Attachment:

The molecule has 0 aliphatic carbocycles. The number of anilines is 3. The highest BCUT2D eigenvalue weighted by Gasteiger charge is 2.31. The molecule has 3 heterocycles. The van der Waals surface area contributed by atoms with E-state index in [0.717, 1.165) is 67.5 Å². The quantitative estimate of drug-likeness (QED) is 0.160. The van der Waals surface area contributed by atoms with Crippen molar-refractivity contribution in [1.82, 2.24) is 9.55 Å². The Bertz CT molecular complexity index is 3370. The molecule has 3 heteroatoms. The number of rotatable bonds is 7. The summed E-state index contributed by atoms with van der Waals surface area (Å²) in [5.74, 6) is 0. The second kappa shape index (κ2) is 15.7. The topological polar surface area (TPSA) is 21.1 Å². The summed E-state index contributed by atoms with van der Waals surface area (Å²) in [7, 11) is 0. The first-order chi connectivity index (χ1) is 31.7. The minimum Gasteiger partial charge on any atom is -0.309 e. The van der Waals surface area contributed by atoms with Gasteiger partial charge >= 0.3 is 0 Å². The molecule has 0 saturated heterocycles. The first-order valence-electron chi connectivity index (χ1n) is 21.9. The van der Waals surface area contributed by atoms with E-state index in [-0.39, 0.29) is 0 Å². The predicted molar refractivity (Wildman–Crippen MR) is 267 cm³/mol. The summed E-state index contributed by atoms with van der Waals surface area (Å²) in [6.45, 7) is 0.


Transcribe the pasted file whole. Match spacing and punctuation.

The molecule has 0 aliphatic carbocycles. The number of anilines is 3. The highest BCUT2D eigenvalue weighted by Gasteiger charge is 2.31. The molecule has 3 heterocycles. The van der Waals surface area contributed by atoms with E-state index in [0.717, 1.165) is 67.5 Å². The quantitative estimate of drug-likeness (QED) is 0.160. The van der Waals surface area contributed by atoms with Crippen molar-refractivity contribution in [1.82, 2.24) is 9.55 Å². The Bertz CT molecular complexity index is 3370. The molecule has 3 heteroatoms. The number of rotatable bonds is 7. The summed E-state index contributed by atoms with van der Waals surface area (Å²) in [5.74, 6) is 0. The second kappa shape index (κ2) is 15.7. The topological polar surface area (TPSA) is 21.1 Å². The summed E-state index contributed by atoms with van der Waals surface area (Å²) in [7, 11) is 0. The first-order chi connectivity index (χ1) is 31.7. The minimum Gasteiger partial charge on any atom is -0.309 e. The van der Waals surface area contributed by atoms with Gasteiger partial charge >= 0.3 is 0 Å². The molecule has 0 saturated heterocycles. The first-order valence-electron chi connectivity index (χ1n) is 21.9. The van der Waals surface area contributed by atoms with E-state index in [-0.39, 0.29) is 0 Å². The predicted molar refractivity (Wildman–Crippen MR) is 267 cm³/mol. The summed E-state index contributed by atoms with van der Waals surface area (Å²) in [6.45, 7) is 0.